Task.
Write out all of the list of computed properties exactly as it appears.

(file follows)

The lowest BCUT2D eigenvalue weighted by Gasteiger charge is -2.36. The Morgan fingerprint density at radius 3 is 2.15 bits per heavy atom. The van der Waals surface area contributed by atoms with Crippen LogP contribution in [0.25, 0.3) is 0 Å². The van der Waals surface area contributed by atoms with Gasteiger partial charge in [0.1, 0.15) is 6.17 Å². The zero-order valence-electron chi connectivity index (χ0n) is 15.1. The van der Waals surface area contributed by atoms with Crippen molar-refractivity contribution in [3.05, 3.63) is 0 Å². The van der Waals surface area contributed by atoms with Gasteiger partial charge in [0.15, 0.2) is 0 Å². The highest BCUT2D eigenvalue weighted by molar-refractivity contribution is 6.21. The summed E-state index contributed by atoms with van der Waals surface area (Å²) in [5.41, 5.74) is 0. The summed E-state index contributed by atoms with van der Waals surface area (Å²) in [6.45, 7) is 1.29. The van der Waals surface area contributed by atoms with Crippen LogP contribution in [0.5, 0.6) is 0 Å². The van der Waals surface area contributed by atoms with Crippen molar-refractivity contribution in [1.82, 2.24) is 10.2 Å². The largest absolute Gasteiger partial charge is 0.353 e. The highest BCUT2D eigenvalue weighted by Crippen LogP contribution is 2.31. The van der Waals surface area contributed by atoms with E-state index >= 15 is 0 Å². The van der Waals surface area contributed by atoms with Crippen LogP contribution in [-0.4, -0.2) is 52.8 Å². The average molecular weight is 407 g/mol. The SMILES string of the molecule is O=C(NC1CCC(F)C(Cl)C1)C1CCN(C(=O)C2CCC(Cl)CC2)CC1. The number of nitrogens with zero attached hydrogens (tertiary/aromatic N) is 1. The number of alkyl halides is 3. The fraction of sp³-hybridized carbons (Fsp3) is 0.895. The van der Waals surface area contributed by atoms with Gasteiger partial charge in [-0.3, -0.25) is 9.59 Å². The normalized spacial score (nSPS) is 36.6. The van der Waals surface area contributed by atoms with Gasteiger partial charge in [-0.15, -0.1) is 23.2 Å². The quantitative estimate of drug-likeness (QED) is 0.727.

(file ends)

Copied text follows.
The lowest BCUT2D eigenvalue weighted by Gasteiger charge is -2.36. The Morgan fingerprint density at radius 3 is 2.15 bits per heavy atom. The van der Waals surface area contributed by atoms with Crippen LogP contribution in [0.25, 0.3) is 0 Å². The van der Waals surface area contributed by atoms with Gasteiger partial charge in [0.1, 0.15) is 6.17 Å². The zero-order valence-electron chi connectivity index (χ0n) is 15.1. The van der Waals surface area contributed by atoms with Crippen molar-refractivity contribution in [3.05, 3.63) is 0 Å². The van der Waals surface area contributed by atoms with Gasteiger partial charge in [0.15, 0.2) is 0 Å². The highest BCUT2D eigenvalue weighted by molar-refractivity contribution is 6.21. The summed E-state index contributed by atoms with van der Waals surface area (Å²) in [5.41, 5.74) is 0. The summed E-state index contributed by atoms with van der Waals surface area (Å²) in [6.45, 7) is 1.29. The van der Waals surface area contributed by atoms with Crippen LogP contribution in [0.5, 0.6) is 0 Å². The van der Waals surface area contributed by atoms with Crippen molar-refractivity contribution in [1.82, 2.24) is 10.2 Å². The largest absolute Gasteiger partial charge is 0.353 e. The highest BCUT2D eigenvalue weighted by Crippen LogP contribution is 2.31. The van der Waals surface area contributed by atoms with E-state index >= 15 is 0 Å². The van der Waals surface area contributed by atoms with Crippen LogP contribution in [-0.4, -0.2) is 52.8 Å². The average molecular weight is 407 g/mol. The SMILES string of the molecule is O=C(NC1CCC(F)C(Cl)C1)C1CCN(C(=O)C2CCC(Cl)CC2)CC1. The number of nitrogens with zero attached hydrogens (tertiary/aromatic N) is 1. The number of alkyl halides is 3. The fraction of sp³-hybridized carbons (Fsp3) is 0.895. The van der Waals surface area contributed by atoms with Gasteiger partial charge in [-0.3, -0.25) is 9.59 Å². The normalized spacial score (nSPS) is 36.6. The van der Waals surface area contributed by atoms with Gasteiger partial charge in [-0.15, -0.1) is 23.2 Å². The quantitative estimate of drug-likeness (QED) is 0.727.